The purpose of this study was to compare the diagnostic efficacy of attenuation-corrected and nonattenuation-corrected whole-body 18F- fluorodeoxyglucose (FDG) PET images to determine an adequate method that can semiquantitatively evaluate nonattenuation-corrected images. Methods: Whole- body PET studies were performed in 24 fasting patients with various tumors (lung cancers, n = 18; mediastinal tumors, n = 4; breast cancers, n = 2) 30- 40 min after a bolus injection of 18F-FDG. Transmission scans followed emission data acquisition. Reconstructed attenuation-corrected and uncorrected images were displayed simultaneously and the relative FDG uptake in lesions and corresponding background areas was evaluated by the region of interest method. Both types of images were also compared with X-CT scans and conventional nuclear medicine scans for diagnostic efficacy. Results: Attenuation-corrected and uncorrected images were found to be equally sensitive for detecting lesions. There was a strong linear correlation between lesion-to-background (L/B) ratios calculated on attenuation-corrected and uncorrected images (r = 0.98; p < 0.001). Significant differences in L/B ratios between attenuation-corrected and uncorrected images were present in only 6 of 55 lesions (11%). Standardized uptake ratios (SURs) in attenuation- uncorrected images did not correlate with SURs in attenuation-corrected images nor with L/B ratios in uncorrected images. Conclusion: The efficacy of attenuation-uncorrected FDG PET images in evaluating tumors is similar to that using attenuation-corrected images. Uncorrected images provide not only clinically useful but also quantitative information equivalent to that provided by attenuation-corrected images. However the L/B ratio is the only available index that can be used for quantification of uncorrected images.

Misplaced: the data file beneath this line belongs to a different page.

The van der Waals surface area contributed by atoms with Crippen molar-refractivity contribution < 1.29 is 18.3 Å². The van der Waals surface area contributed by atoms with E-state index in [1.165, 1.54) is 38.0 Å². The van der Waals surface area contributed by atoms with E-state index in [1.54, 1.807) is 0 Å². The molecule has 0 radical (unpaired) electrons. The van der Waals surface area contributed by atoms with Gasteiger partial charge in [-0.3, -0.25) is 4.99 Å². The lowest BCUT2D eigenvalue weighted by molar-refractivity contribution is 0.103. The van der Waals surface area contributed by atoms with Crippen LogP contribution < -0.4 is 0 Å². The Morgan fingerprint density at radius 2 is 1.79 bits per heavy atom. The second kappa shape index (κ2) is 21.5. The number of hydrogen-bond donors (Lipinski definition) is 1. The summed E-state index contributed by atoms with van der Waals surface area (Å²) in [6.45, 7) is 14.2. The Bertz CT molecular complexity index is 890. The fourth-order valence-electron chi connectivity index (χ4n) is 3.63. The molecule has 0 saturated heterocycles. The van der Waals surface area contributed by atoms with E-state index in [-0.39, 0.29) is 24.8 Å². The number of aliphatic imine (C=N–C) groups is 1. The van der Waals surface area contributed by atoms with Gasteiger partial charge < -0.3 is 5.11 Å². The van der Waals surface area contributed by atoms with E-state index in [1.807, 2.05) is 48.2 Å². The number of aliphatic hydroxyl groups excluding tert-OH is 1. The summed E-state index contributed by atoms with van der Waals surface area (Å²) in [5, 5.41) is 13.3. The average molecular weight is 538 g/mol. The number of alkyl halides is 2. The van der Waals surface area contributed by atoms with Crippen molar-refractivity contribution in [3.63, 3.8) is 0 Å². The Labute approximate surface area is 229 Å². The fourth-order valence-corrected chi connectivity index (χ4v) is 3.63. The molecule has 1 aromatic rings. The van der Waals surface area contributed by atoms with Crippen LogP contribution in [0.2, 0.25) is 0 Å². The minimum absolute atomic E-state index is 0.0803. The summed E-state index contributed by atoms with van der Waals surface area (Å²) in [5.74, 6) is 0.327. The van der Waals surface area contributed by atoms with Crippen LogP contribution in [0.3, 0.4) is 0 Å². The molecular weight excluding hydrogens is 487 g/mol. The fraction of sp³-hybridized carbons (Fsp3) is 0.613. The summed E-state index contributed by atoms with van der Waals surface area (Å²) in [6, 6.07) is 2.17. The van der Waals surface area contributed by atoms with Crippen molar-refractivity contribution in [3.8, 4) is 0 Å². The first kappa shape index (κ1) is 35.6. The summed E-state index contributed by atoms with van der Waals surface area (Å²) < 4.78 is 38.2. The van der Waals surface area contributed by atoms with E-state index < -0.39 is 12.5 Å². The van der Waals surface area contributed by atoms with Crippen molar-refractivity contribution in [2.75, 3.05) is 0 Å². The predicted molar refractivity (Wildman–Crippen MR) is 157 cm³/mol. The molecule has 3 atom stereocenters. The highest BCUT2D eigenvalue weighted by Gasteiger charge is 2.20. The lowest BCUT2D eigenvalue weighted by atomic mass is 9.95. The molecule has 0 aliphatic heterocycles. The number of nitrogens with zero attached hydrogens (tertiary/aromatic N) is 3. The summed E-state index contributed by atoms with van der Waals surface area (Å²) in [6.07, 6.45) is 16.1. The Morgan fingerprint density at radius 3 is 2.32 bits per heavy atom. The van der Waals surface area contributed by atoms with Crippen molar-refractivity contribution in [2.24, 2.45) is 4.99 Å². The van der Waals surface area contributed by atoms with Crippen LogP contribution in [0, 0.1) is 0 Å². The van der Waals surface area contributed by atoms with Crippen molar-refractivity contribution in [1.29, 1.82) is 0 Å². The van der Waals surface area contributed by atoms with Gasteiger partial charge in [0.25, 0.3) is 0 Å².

|Number of pages||5|
|Journal||Journal of Nuclear Medicine|
|Publication status||Published - 1998 Jul|
- Tumor imaging
- Whole-body scan
ASJC Scopus subject areas
- Radiology Nuclear Medicine and imaging